What does the executor need to do regarding lifetime gifts?
The executor must determine whether there were any lifetime gifts made prior to death that need to be included in the estate. They may need to talk to friends and family and consult paperwork such as bank statements to do this. If they find that lifetime gifts have been made within seven years of the death, or that gifts with reservation of benefit have been made, they must inform HMRC.
As a beneficiary, do I need to disclose a lifetime gift?
Yes, if beneficiaries deliberately fail to tell executors about receiving any lifetime gifts, they may be charged a severe penalty by HMRC on top of any tax liability due.
At what date is the asset valued for lifetime gifts?
Where a gift with reservation of benefit is added to the estate, it is the value as at the date of death that is included to the list of assets.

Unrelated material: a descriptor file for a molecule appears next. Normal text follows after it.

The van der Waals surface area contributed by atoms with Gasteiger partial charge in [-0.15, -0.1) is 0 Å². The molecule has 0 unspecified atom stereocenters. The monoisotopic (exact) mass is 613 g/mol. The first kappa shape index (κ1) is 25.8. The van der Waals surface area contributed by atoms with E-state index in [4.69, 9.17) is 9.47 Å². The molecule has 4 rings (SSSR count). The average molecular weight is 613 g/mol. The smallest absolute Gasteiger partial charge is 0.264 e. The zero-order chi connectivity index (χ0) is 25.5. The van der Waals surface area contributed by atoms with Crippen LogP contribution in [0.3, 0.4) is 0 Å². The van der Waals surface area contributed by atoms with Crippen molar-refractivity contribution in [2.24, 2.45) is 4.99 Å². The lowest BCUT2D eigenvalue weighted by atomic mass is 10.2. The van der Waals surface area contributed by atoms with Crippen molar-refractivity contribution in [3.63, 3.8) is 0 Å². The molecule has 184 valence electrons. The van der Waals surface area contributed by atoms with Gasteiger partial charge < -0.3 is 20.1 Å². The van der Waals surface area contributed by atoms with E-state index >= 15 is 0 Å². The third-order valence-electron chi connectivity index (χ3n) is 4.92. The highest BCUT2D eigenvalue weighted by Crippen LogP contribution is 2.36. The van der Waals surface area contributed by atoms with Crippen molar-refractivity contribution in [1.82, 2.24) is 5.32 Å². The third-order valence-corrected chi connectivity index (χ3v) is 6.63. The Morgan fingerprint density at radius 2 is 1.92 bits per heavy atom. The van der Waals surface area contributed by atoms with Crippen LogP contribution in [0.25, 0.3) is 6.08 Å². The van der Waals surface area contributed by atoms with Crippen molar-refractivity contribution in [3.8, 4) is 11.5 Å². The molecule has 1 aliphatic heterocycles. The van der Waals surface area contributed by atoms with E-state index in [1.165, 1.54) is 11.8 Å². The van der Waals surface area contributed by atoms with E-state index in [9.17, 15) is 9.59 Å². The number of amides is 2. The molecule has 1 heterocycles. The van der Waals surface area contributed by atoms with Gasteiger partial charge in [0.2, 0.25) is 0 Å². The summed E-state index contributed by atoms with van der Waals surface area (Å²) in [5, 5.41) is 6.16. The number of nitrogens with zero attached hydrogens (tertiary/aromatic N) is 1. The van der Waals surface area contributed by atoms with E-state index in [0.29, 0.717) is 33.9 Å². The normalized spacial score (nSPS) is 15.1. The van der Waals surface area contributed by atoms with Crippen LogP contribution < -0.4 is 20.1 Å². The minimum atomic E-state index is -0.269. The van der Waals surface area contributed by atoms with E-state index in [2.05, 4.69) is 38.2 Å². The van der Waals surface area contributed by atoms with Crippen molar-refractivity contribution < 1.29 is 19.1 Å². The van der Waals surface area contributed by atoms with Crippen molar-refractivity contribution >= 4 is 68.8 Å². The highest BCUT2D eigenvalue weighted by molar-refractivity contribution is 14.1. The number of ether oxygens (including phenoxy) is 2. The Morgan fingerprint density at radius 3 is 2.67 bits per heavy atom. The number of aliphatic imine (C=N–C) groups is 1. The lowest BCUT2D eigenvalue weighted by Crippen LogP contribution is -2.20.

Where a lifetime gift is a potentially exempt transfer but has failed because the donor died within seven years of making it, it is the value at the date the gift was made that is included in the estate.
How do you make a lifetime gift?
There is no specific way that a lifetime gift must be made. A bank transfer or cheque is better than cash as there will then be a clear record of the transaction. You can also bestow a gift by transferring property such as a home or car. It is always sensible to document a gift, whether formally by deed, or simply in writing. This can help avoid disputes that it was a loan.
Can I make a lifetime gift to a trust?
Trusts can be used to ring-fence money for beneficiaries without giving up complete control of the asset. Lifetime gifts can successfully be made into trusts. However, trusts are complex, and expert advice is always required.
Inheritance tax: what is the current nil-rate threshold and rates?
Everyone has a tax-free inheritance tax allowance of £325,000. This is known as the ‘nil-rate band’ and hasn’t changed since the 2010/11 tax year. For anything in your estate over the £325,000 threshold, the standard inheritance tax rate applied is 40%. (However, married couples/ civil partners are allowed to pass possessions and assets to each other tax-free in most cases.)
What is the residence nil rate band?